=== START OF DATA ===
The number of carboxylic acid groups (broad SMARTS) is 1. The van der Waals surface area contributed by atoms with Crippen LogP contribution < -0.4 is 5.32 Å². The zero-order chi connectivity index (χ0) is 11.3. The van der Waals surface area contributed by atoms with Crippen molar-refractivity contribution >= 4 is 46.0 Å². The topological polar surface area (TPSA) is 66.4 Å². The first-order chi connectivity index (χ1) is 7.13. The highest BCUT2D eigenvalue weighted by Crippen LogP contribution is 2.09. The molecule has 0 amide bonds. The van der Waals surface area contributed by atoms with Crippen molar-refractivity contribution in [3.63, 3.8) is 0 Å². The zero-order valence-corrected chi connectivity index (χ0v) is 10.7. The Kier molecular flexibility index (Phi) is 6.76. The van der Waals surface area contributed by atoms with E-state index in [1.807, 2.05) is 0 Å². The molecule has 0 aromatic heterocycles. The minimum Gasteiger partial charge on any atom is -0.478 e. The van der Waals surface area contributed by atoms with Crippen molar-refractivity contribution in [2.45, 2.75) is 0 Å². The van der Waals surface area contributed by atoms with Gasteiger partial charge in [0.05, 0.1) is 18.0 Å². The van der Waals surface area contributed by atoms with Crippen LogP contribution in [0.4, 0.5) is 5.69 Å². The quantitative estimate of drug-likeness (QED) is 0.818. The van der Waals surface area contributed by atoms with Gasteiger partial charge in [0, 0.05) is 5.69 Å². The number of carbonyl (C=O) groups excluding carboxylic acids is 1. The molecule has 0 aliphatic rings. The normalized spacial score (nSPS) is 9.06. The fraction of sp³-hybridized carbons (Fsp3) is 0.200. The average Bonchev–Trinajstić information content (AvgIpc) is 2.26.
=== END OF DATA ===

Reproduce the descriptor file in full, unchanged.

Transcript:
The number of carboxylic acid groups (broad SMARTS) is 1. The van der Waals surface area contributed by atoms with Crippen LogP contribution < -0.4 is 5.32 Å². The zero-order chi connectivity index (χ0) is 11.3. The van der Waals surface area contributed by atoms with Crippen molar-refractivity contribution >= 4 is 46.0 Å². The topological polar surface area (TPSA) is 66.4 Å². The first-order chi connectivity index (χ1) is 7.13. The highest BCUT2D eigenvalue weighted by Crippen LogP contribution is 2.09. The molecule has 0 amide bonds. The van der Waals surface area contributed by atoms with Crippen molar-refractivity contribution in [3.63, 3.8) is 0 Å². The zero-order valence-corrected chi connectivity index (χ0v) is 10.7. The Kier molecular flexibility index (Phi) is 6.76. The van der Waals surface area contributed by atoms with E-state index in [1.807, 2.05) is 0 Å². The molecule has 0 aromatic heterocycles. The minimum Gasteiger partial charge on any atom is -0.478 e. The van der Waals surface area contributed by atoms with Crippen molar-refractivity contribution in [2.45, 2.75) is 0 Å². The van der Waals surface area contributed by atoms with Gasteiger partial charge in [0.05, 0.1) is 18.0 Å². The van der Waals surface area contributed by atoms with Crippen LogP contribution in [0.4, 0.5) is 5.69 Å². The quantitative estimate of drug-likeness (QED) is 0.818. The van der Waals surface area contributed by atoms with Gasteiger partial charge in [0, 0.05) is 5.69 Å². The number of carbonyl (C=O) groups excluding carboxylic acids is 1. The molecule has 0 aliphatic rings. The normalized spacial score (nSPS) is 9.06. The fraction of sp³-hybridized carbons (Fsp3) is 0.200. The average Bonchev–Trinajstić information content (AvgIpc) is 2.26.